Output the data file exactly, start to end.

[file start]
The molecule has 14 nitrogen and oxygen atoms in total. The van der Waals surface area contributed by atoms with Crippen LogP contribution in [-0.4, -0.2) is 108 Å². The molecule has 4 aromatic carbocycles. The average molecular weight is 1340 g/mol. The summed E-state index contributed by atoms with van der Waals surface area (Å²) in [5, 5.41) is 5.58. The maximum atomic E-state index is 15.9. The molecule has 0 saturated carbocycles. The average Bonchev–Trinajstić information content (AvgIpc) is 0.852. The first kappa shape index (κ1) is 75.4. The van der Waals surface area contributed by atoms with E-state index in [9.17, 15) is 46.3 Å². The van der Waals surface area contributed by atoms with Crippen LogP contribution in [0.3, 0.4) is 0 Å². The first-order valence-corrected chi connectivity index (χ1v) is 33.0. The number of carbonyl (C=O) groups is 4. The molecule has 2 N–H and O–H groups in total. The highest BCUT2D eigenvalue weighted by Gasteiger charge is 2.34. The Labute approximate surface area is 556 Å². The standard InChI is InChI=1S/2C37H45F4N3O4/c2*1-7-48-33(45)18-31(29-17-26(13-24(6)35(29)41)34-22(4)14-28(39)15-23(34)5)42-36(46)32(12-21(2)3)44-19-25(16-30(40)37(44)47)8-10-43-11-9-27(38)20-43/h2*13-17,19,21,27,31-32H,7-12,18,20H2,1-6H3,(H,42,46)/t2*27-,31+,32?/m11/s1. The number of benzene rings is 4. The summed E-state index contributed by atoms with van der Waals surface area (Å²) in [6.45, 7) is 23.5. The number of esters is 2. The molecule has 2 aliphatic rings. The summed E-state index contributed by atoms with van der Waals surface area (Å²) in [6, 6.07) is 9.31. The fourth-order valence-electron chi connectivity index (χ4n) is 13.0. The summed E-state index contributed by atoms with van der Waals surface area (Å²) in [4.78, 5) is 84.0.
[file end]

The molecule has 14 nitrogen and oxygen atoms in total. The van der Waals surface area contributed by atoms with Crippen LogP contribution in [-0.4, -0.2) is 108 Å². The molecule has 4 aromatic carbocycles. The average molecular weight is 1340 g/mol. The summed E-state index contributed by atoms with van der Waals surface area (Å²) in [5, 5.41) is 5.58. The maximum atomic E-state index is 15.9. The molecule has 0 saturated carbocycles. The average Bonchev–Trinajstić information content (AvgIpc) is 0.852. The first kappa shape index (κ1) is 75.4. The van der Waals surface area contributed by atoms with E-state index in [9.17, 15) is 46.3 Å². The van der Waals surface area contributed by atoms with Crippen LogP contribution in [0.3, 0.4) is 0 Å². The first-order valence-corrected chi connectivity index (χ1v) is 33.0. The number of carbonyl (C=O) groups is 4. The molecule has 2 N–H and O–H groups in total. The highest BCUT2D eigenvalue weighted by Gasteiger charge is 2.34. The Labute approximate surface area is 556 Å². The standard InChI is InChI=1S/2C37H45F4N3O4/c2*1-7-48-33(45)18-31(29-17-26(13-24(6)35(29)41)34-22(4)14-28(39)15-23(34)5)42-36(46)32(12-21(2)3)44-19-25(16-30(40)37(44)47)8-10-43-11-9-27(38)20-43/h2*13-17,19,21,27,31-32H,7-12,18,20H2,1-6H3,(H,42,46)/t2*27-,31+,32?/m11/s1. The number of benzene rings is 4. The summed E-state index contributed by atoms with van der Waals surface area (Å²) in [6.45, 7) is 23.5. The number of esters is 2. The molecule has 2 aliphatic rings. The summed E-state index contributed by atoms with van der Waals surface area (Å²) in [6, 6.07) is 9.31. The fourth-order valence-electron chi connectivity index (χ4n) is 13.0. The summed E-state index contributed by atoms with van der Waals surface area (Å²) in [4.78, 5) is 84.0.